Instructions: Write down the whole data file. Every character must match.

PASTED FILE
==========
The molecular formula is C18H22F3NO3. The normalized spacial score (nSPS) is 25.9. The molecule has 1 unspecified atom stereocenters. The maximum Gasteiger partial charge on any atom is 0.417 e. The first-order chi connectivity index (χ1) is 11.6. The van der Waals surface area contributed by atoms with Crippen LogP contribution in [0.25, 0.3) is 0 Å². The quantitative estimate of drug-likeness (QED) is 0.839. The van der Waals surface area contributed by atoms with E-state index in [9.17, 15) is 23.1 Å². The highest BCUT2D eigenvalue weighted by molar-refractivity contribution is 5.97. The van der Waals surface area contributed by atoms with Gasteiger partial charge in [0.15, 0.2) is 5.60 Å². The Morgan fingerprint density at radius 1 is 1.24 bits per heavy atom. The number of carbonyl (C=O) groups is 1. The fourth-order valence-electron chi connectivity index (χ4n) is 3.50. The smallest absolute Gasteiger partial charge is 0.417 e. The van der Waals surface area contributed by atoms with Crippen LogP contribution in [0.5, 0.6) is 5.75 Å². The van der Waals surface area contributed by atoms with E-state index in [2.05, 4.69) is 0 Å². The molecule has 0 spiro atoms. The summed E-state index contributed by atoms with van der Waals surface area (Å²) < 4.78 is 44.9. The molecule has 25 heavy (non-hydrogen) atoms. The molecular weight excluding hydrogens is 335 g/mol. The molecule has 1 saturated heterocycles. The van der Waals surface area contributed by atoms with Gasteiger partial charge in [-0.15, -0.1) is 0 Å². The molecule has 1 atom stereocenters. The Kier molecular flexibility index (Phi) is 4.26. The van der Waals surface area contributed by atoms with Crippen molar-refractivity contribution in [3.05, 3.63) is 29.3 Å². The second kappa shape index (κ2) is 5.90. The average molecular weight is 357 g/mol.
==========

The molecular formula is C18H22F3NO3. The normalized spacial score (nSPS) is 25.9. The molecule has 1 unspecified atom stereocenters. The maximum Gasteiger partial charge on any atom is 0.417 e. The first-order chi connectivity index (χ1) is 11.6. The van der Waals surface area contributed by atoms with Crippen LogP contribution in [0.25, 0.3) is 0 Å². The quantitative estimate of drug-likeness (QED) is 0.839. The van der Waals surface area contributed by atoms with E-state index in [9.17, 15) is 23.1 Å². The highest BCUT2D eigenvalue weighted by molar-refractivity contribution is 5.97. The van der Waals surface area contributed by atoms with Gasteiger partial charge in [0.15, 0.2) is 5.60 Å². The Morgan fingerprint density at radius 1 is 1.24 bits per heavy atom. The number of carbonyl (C=O) groups is 1. The fourth-order valence-electron chi connectivity index (χ4n) is 3.50. The smallest absolute Gasteiger partial charge is 0.417 e. The van der Waals surface area contributed by atoms with Crippen LogP contribution in [0.5, 0.6) is 5.75 Å². The van der Waals surface area contributed by atoms with E-state index in [2.05, 4.69) is 0 Å². The molecule has 0 spiro atoms. The summed E-state index contributed by atoms with van der Waals surface area (Å²) < 4.78 is 44.9. The molecule has 25 heavy (non-hydrogen) atoms. The molecular weight excluding hydrogens is 335 g/mol. The molecule has 1 saturated heterocycles. The van der Waals surface area contributed by atoms with Gasteiger partial charge in [-0.15, -0.1) is 0 Å². The molecule has 1 atom stereocenters. The Kier molecular flexibility index (Phi) is 4.26. The van der Waals surface area contributed by atoms with Crippen molar-refractivity contribution in [3.05, 3.63) is 29.3 Å². The second kappa shape index (κ2) is 5.90. The average molecular weight is 357 g/mol.